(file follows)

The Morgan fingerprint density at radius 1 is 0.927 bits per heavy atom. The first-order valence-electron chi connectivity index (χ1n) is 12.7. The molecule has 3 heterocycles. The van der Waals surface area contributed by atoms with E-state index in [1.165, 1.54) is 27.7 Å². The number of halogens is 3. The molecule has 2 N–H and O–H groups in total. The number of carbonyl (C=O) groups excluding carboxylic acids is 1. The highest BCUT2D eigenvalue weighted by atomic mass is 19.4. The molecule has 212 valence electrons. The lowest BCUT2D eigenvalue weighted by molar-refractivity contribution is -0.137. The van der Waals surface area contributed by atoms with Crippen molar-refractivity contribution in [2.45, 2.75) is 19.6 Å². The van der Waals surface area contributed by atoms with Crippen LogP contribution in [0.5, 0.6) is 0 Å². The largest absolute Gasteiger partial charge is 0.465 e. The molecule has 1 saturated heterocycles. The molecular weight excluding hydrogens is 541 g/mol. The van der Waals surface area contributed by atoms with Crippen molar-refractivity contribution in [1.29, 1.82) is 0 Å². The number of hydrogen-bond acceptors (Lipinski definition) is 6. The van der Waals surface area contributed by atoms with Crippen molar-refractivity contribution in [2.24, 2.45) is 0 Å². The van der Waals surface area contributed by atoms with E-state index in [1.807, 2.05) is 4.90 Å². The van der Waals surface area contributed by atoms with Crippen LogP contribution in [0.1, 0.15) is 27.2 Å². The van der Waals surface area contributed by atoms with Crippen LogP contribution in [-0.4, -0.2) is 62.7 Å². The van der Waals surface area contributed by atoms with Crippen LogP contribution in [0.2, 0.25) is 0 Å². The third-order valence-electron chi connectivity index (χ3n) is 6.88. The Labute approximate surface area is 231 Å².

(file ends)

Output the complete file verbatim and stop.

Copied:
The Morgan fingerprint density at radius 1 is 0.927 bits per heavy atom. The first-order valence-electron chi connectivity index (χ1n) is 12.7. The molecule has 3 heterocycles. The van der Waals surface area contributed by atoms with E-state index in [1.165, 1.54) is 27.7 Å². The number of halogens is 3. The molecule has 2 N–H and O–H groups in total. The number of carbonyl (C=O) groups excluding carboxylic acids is 1. The highest BCUT2D eigenvalue weighted by atomic mass is 19.4. The molecule has 212 valence electrons. The lowest BCUT2D eigenvalue weighted by molar-refractivity contribution is -0.137. The van der Waals surface area contributed by atoms with Crippen molar-refractivity contribution in [2.45, 2.75) is 19.6 Å². The van der Waals surface area contributed by atoms with Crippen LogP contribution in [0.5, 0.6) is 0 Å². The largest absolute Gasteiger partial charge is 0.465 e. The molecule has 1 saturated heterocycles. The molecular weight excluding hydrogens is 541 g/mol. The van der Waals surface area contributed by atoms with Crippen molar-refractivity contribution in [1.29, 1.82) is 0 Å². The number of hydrogen-bond acceptors (Lipinski definition) is 6. The van der Waals surface area contributed by atoms with Crippen molar-refractivity contribution in [2.24, 2.45) is 0 Å². The van der Waals surface area contributed by atoms with E-state index in [1.807, 2.05) is 4.90 Å². The van der Waals surface area contributed by atoms with Crippen LogP contribution in [0.1, 0.15) is 27.2 Å². The van der Waals surface area contributed by atoms with Crippen LogP contribution in [-0.4, -0.2) is 62.7 Å². The van der Waals surface area contributed by atoms with Crippen LogP contribution in [0.2, 0.25) is 0 Å². The third-order valence-electron chi connectivity index (χ3n) is 6.88. The Labute approximate surface area is 231 Å².